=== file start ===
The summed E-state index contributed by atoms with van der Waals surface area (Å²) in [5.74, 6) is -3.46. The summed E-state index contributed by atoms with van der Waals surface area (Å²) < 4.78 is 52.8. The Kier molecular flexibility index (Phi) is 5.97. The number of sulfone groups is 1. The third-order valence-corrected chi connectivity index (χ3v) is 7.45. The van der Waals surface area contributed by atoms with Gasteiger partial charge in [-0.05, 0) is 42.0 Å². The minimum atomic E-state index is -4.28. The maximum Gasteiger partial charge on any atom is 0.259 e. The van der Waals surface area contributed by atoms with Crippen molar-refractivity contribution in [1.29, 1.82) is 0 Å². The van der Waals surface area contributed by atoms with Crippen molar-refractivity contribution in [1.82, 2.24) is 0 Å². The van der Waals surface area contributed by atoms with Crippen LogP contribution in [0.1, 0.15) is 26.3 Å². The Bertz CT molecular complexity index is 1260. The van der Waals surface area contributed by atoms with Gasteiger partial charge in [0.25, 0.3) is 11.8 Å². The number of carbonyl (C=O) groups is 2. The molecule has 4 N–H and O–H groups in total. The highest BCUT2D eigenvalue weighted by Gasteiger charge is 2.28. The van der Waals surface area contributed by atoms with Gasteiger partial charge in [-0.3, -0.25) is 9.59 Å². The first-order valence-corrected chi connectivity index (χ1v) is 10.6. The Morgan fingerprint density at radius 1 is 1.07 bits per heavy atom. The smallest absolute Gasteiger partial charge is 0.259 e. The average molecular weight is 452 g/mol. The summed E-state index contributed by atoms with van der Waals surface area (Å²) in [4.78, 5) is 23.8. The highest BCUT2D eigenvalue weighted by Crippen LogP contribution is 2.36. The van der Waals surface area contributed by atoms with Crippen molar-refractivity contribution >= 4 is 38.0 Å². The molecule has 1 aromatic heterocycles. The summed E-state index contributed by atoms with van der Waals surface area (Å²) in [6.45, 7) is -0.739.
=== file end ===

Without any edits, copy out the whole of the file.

The summed E-state index contributed by atoms with van der Waals surface area (Å²) in [5.74, 6) is -3.46. The summed E-state index contributed by atoms with van der Waals surface area (Å²) < 4.78 is 52.8. The Kier molecular flexibility index (Phi) is 5.97. The number of sulfone groups is 1. The third-order valence-corrected chi connectivity index (χ3v) is 7.45. The van der Waals surface area contributed by atoms with Gasteiger partial charge in [-0.05, 0) is 42.0 Å². The minimum atomic E-state index is -4.28. The maximum Gasteiger partial charge on any atom is 0.259 e. The van der Waals surface area contributed by atoms with Crippen molar-refractivity contribution in [1.29, 1.82) is 0 Å². The van der Waals surface area contributed by atoms with Crippen molar-refractivity contribution in [1.82, 2.24) is 0 Å². The van der Waals surface area contributed by atoms with Crippen LogP contribution in [0.1, 0.15) is 26.3 Å². The Bertz CT molecular complexity index is 1260. The van der Waals surface area contributed by atoms with Gasteiger partial charge in [0.25, 0.3) is 11.8 Å². The number of carbonyl (C=O) groups is 2. The molecule has 4 N–H and O–H groups in total. The highest BCUT2D eigenvalue weighted by Gasteiger charge is 2.28. The van der Waals surface area contributed by atoms with Gasteiger partial charge in [-0.3, -0.25) is 9.59 Å². The first-order valence-corrected chi connectivity index (χ1v) is 10.6. The Morgan fingerprint density at radius 1 is 1.07 bits per heavy atom. The smallest absolute Gasteiger partial charge is 0.259 e. The average molecular weight is 452 g/mol. The summed E-state index contributed by atoms with van der Waals surface area (Å²) in [4.78, 5) is 23.8. The highest BCUT2D eigenvalue weighted by Crippen LogP contribution is 2.36. The van der Waals surface area contributed by atoms with Crippen molar-refractivity contribution >= 4 is 38.0 Å². The molecule has 1 aromatic heterocycles. The summed E-state index contributed by atoms with van der Waals surface area (Å²) in [6.45, 7) is -0.739.